acknowledged today it was behind a program called cuban twitter. an attempt to undermine the country's communist government through messaging network. the project, which lasted two years and ended in 2012, used shell companies and financing through foreign banks to get around the country's grip on the internet. it was uncovered in a story published today by associated press reporter jack gilliam and i spoke to him earlier. >> did they ever get to the stage where they did organize political unrest through this cuban twitter? >> it never got to that point. and it's unclear how the project really stopped. so it gained at one point more than 40,000 subscribers and launched publicly in early 2010 after u.s. contractor alan gross was arrested. ended in late 2012 because funding was dried up and we spoke to people that said the government was trying to block the service. >> the white house said has responded kind of hedgely, i guess, saying no, it wasn't a covert operation but it was
discreet. was this a spying program? >> so that is the question that members on capitol hill will have to address. i know senator pat leahy, who's in charge of the appropriations in congress, as least in the senate for foreign operations budgets, has said this is a, quote, dumb program. he was not made aware of it and he has serious concerns about it and probably wouldn't have approved it to begin with. >> right. but the white house is saying that it's kind of normal in our democracy programs. we try and-to-have communications, tools and this was just kind of par for the course. but you think it was something, your report suggests it was something different? >> i think there is an effort to bring out thee sore is and figure out what word to describe it. let's look at the basics based in our reporting. this was setup overseas using company that's did not have ties to the united states. >> fishy. >> cayman island bank accounts to hide, obfuscate the money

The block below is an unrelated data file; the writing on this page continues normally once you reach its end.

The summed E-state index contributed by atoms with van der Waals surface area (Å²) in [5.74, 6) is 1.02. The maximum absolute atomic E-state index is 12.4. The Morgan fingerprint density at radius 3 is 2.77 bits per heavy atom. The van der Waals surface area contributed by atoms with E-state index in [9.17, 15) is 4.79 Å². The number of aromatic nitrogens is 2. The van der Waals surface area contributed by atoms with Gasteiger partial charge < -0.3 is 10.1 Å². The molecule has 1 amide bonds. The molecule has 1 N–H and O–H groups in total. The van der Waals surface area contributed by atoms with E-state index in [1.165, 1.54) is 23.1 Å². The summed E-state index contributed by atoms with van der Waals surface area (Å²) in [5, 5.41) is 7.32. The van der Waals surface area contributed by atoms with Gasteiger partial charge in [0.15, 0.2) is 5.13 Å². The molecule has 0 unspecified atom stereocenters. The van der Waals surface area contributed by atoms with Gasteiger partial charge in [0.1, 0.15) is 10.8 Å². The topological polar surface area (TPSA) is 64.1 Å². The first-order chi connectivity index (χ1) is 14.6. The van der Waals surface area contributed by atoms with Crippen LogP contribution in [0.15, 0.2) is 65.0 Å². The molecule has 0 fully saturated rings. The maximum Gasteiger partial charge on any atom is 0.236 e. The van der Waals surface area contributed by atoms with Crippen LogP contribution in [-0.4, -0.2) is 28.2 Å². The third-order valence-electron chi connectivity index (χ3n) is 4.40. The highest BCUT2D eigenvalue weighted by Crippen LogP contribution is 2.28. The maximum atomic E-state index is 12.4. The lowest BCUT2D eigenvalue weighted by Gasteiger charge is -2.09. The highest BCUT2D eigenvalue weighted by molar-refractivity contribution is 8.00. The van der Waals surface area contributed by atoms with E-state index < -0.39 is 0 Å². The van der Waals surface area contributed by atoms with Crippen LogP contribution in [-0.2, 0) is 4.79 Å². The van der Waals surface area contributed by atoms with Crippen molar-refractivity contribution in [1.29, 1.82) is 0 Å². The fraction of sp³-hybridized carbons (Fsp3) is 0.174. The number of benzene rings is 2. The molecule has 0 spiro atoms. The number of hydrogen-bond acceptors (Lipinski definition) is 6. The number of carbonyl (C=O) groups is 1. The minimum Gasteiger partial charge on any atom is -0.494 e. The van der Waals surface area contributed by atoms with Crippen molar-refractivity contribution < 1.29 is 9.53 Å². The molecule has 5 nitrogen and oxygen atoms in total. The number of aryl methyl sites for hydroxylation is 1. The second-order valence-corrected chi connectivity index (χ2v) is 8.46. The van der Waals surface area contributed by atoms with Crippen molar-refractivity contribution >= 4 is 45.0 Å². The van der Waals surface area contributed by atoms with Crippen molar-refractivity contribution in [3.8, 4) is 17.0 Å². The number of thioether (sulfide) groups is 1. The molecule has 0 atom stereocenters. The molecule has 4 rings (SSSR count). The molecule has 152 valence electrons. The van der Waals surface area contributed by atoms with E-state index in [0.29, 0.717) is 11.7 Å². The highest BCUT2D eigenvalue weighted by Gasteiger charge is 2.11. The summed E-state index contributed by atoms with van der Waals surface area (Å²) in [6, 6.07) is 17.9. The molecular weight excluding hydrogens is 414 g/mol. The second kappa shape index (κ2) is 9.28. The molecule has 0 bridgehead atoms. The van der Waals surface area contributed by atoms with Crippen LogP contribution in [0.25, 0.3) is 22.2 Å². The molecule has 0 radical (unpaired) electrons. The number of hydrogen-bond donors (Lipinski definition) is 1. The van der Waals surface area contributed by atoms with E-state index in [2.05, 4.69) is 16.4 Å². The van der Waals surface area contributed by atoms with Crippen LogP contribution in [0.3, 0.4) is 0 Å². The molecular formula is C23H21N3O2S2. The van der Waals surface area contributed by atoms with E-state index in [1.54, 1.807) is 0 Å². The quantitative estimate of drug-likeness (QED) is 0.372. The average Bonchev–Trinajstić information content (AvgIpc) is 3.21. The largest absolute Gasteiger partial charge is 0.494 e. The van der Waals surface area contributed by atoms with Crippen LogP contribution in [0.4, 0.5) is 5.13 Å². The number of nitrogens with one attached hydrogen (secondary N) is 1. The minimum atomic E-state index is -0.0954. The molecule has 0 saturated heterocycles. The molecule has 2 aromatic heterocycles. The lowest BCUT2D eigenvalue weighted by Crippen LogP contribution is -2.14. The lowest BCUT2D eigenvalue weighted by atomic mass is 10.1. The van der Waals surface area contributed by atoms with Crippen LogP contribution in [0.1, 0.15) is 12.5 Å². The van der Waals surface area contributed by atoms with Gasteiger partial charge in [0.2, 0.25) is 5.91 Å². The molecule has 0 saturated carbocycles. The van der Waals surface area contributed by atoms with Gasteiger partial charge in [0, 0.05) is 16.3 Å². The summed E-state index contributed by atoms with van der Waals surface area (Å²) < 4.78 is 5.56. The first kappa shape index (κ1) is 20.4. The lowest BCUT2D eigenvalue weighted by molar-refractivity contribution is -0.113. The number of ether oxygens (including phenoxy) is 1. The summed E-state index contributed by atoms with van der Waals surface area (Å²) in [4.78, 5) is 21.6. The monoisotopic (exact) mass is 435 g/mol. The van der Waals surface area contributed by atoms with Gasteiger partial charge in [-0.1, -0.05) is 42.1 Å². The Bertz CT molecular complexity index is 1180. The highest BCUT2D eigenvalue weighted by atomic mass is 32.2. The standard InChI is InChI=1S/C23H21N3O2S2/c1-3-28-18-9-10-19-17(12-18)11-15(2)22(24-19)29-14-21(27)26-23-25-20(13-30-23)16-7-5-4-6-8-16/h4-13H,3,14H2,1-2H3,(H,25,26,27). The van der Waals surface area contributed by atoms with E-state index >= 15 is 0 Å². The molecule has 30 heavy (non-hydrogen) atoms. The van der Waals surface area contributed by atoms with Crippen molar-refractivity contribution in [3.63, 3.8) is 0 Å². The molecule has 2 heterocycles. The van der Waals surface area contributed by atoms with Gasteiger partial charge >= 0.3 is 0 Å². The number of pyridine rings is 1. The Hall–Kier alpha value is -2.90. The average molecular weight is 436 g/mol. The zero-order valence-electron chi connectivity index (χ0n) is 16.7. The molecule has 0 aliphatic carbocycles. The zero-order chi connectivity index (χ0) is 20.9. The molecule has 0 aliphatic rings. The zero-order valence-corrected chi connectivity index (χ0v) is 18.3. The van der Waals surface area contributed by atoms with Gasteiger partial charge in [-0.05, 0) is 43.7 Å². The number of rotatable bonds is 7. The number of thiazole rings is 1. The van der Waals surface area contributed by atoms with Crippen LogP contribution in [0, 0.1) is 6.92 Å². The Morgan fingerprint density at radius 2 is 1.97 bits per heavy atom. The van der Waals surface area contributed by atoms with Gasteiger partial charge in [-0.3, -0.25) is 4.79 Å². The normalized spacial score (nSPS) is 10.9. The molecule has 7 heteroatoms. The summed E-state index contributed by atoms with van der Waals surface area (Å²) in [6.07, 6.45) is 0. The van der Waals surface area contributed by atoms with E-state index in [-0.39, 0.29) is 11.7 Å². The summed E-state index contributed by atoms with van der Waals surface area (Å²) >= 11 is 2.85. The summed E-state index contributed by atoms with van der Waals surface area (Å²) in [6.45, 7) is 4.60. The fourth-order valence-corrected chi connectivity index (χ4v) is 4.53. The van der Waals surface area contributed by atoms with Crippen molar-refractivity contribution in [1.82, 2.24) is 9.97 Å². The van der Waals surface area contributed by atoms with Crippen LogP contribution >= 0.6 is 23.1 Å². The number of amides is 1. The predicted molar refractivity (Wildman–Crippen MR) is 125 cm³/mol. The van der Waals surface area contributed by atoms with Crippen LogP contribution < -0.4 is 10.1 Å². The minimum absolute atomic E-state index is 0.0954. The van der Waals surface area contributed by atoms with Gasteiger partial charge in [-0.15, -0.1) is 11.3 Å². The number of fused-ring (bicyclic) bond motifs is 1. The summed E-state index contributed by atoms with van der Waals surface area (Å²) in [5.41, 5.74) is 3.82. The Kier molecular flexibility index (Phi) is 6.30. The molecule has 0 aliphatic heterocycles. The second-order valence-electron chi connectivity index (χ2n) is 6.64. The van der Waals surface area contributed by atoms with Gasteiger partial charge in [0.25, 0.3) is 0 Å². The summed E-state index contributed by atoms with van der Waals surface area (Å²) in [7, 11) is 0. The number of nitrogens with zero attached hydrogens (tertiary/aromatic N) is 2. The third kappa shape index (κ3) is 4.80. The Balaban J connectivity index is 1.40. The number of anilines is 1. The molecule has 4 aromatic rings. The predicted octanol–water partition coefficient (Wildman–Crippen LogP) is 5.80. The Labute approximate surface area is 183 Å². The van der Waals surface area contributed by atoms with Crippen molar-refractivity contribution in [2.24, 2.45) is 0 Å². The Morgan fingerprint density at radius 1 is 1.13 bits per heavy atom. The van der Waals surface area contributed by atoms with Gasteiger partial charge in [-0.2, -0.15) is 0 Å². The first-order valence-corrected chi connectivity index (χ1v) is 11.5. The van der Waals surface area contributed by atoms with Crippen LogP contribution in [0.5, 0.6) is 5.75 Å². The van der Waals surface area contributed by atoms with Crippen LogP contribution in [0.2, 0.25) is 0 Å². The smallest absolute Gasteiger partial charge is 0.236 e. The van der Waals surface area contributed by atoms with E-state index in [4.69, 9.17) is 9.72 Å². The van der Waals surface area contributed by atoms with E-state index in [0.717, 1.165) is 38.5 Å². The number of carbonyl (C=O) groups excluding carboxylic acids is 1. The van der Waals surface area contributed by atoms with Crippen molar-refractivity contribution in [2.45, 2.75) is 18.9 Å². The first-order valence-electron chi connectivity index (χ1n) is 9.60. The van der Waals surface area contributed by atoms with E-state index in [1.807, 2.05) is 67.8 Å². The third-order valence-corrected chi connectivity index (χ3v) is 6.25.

back to the united states. >> also fishy. >> the point of having these servers in ireland was so if the cuban governments were ever to ping an i.p. address, it wouldn't look like it came back to the united states. so you have this whole entity, this whole setup of this program which frank line the c.e.o.'s we interviewed we were not even aware it was backed by the u.s. government. i think the question is, is it secret? the government said there's a specific definition of covert but leahy said no, they were kept in the dark about it. >> jack gilliam reporting, thank you very much. >> thank you. >> extraterrestrial life in our solar system, the idea fostered countless movies and airport novels. now nasa made a discovery suggesting it could be possible. i know it sounds crazy but scientists have found an ocean under the surface of one of saturn's moons which could actually suggest life source. they're planning to send a spacecraft now to investigate further. our science correspondent has more. >> hidden away among one of saturn's glistening rings is a
place that might be home to alien life. these are real pictures taken by a nasa spacecraft. a tiny world just 300 miles across. the cracks, which scientists call tiger stripes, appear like scratches. and these are jets of water spraying out from its south pole. we now know that these features on the icy surface are caused by a deep ocean underneath. >> i'm very excited to find there's a water ocean under the surface. so in water you have one of the ingredients for life. also organic molecules coming out in the plumes and source of heat which keeps it molten. so it really transcends to the top of the list on where there could be life elsewhere in the solar system. >> the focus for finding life shifted to the moons of the planets of the alta solar
system, jupiter, saturn and neptune. the discovery published today suggests the moon which orbits saturn is a likely place to be life outside of earth. another strong candidate is ue ropia, one of the jupet's moons, which also has an ocean under its surface and there's even the possibility of life on tritan, a moon orbiting the ice giant neptune. >> i would be surprised if there wasn't life of some kinds in the moons in the outer solar system. i doubt it's the advanced type of life we have on earth now but bacteria might be able to form in the deep oceans on the moons. >> there's now a new search for life, with nasa and the european space agency planning missions to explore the moons of jupiter. >> so not science infection, after all, science fact it looks like. that brings the program to a
close. carry on and watch "bbc world news" on our 24-hour news channel. thank you so much for watching. i will see you back here tomorrow. >> make sense of international ews at bbc.com/news. >> funding of this presentation is made possible by the freeman foundation, newman's own foundation, giving all profits to charity and pursuing the common good for over 30 years, nd union bank. >> at union bank, our relationship managers work hard to understand the industry you operate in, working to nurture